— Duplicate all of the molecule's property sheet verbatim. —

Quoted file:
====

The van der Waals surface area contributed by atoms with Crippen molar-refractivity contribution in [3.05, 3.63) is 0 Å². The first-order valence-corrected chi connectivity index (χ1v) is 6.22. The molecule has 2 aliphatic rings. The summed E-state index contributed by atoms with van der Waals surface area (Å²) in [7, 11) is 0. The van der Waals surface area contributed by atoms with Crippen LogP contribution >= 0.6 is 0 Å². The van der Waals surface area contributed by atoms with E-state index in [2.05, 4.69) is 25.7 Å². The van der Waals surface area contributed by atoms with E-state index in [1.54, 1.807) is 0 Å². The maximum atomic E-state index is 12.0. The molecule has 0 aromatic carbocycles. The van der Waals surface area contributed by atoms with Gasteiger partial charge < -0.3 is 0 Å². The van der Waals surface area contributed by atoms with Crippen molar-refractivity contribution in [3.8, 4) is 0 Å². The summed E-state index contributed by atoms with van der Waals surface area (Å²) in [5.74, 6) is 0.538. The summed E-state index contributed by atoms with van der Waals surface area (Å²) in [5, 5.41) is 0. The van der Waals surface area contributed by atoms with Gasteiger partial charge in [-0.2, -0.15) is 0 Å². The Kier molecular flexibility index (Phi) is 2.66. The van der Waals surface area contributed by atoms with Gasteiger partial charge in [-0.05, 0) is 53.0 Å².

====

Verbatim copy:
The van der Waals surface area contributed by atoms with Crippen molar-refractivity contribution in [3.05, 3.63) is 0 Å². The first-order valence-corrected chi connectivity index (χ1v) is 6.22. The molecule has 2 aliphatic rings. The summed E-state index contributed by atoms with van der Waals surface area (Å²) in [7, 11) is 0. The van der Waals surface area contributed by atoms with Crippen LogP contribution >= 0.6 is 0 Å². The van der Waals surface area contributed by atoms with E-state index in [2.05, 4.69) is 25.7 Å². The van der Waals surface area contributed by atoms with E-state index in [1.54, 1.807) is 0 Å². The maximum atomic E-state index is 12.0. The molecule has 0 aromatic carbocycles. The van der Waals surface area contributed by atoms with Gasteiger partial charge < -0.3 is 0 Å². The van der Waals surface area contributed by atoms with Crippen molar-refractivity contribution in [3.8, 4) is 0 Å². The summed E-state index contributed by atoms with van der Waals surface area (Å²) in [5.74, 6) is 0.538. The summed E-state index contributed by atoms with van der Waals surface area (Å²) in [5, 5.41) is 0. The van der Waals surface area contributed by atoms with Gasteiger partial charge in [-0.2, -0.15) is 0 Å². The Kier molecular flexibility index (Phi) is 2.66. The van der Waals surface area contributed by atoms with Gasteiger partial charge in [-0.05, 0) is 53.0 Å².